Courthouse tours were organized by a county commissioner and the Tiffin Historic Trust.
TIFFIN - Nearly 1,000 people checked out Seneca County's endangered 1884 courthouse over the weekend, and those who missed out will have four more opportunities.
Commissioners agreed yesterday to open up the vacant courthouse again Jan. 19 and 20 and Feb. 16 and 17. Those who want to resuscitate the old courthouse would like to see as many people as possible take a look for themselves before they vote March 4 on an $8.5 million bond issue that would support renovation.
"It was an unbelievable turnout," Commissioner Mike Bridinger said of the weekend tours. "I don't know the exact number for the two days, but it was quite significant. Both friend and foe were there. I think some people changed their minds."
Mr. Bridinger has been the lone voice for saving the courthouse on the three-member board of commissioners, which decided last spring to move forward with razing the building and replacing it with a smaller, modern structure.
The board postponed its plans at Gov. Ted Strickland's request and, while waiting to see what kind of financial aid the state may provide, decided to give voters a chance to express their support - or nonsupport - for saving the courthouse.
Mr. Bridinger and members of the Tiffin Historic Trust organized the open houses, which featured guided tours in which the history and significance of the courthouse were explained.
Brenda Stultz said she was struck by the fact that while Seneca County residents were investigating a part of their past on Saturday, others were simultaneously dedicating a new kindergarten through twelfth grade school for the Seneca East school district.
Checking out the Ionic columns in the Seneca County Courthouse built in 1884 are, from left, Steve Tuttle of Sycamore, Ohio, and Chrystal King, Debra Kaufman, and Rich McIntyre, all of Tiffin. They were on a weekend tour.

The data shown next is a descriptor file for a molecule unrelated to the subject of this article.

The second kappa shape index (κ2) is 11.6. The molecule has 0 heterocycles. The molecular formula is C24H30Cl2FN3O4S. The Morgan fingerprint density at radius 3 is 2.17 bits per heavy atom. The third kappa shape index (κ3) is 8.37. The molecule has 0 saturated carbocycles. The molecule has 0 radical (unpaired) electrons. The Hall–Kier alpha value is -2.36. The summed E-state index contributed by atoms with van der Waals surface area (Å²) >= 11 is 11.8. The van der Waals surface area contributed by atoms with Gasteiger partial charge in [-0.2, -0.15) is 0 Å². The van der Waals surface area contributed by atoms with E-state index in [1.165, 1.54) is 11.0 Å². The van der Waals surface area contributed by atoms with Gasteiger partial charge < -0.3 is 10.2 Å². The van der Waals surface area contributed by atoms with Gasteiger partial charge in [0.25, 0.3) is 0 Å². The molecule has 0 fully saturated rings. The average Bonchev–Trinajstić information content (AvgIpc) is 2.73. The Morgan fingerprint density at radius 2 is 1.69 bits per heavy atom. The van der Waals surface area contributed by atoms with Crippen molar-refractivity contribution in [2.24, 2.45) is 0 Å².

"I think that's pretty neat. You're celebrating the new at the same time you're celebrating the old," she said.
Whether residents choose to keep the old courthouse will depend on the fate of a 20-year, 0.72-mill bond issue that is to appear on the March 4 ballot.
Commissioners say they do not plan to collect the tax if it passes but would use it as backing for the bonds they take out to do the renovation. While they say they will get a lower interest rate if voters approve the bond issue, Commissioner Ben Nutter also has said repeatedly that he will not support renovating the courthouse, which he calls the more expensive option, unless voters approve the new tax.
Mr. Nutter and Commissioner Dave Sauber did not attend the open houses. Mr. Sauber said he's been in the courthouse plenty of times and saw no need to, while Mr. Nutter said he was out of town.
Ms. Stultz said 405 people signed a liability waiver to walk through the courthouse on Saturday and 492 signed on Sunday.
Children and others younger than 18 did not sign the forms.
Mr. Sauber suggested that next time, volunteers mark down the number of under-18 visitors so that they have a more exact count.
"I invite you to come and count heads," Ms. Stultz replied, adding, "I'd love to have all three of you there."
Also yesterday, commissioners approved the 2008 appropriations, which included a general fund budget of $15.4 million and 3 percent raises for county employees.
The appropriations did not include any money for courthouse renovation, demolition, or new construction, commissioners said, because they will not know what is going to be done with the courthouse until after the primary election.
Contact Jennifer Feehan at email@example.com or 419-353-5972.
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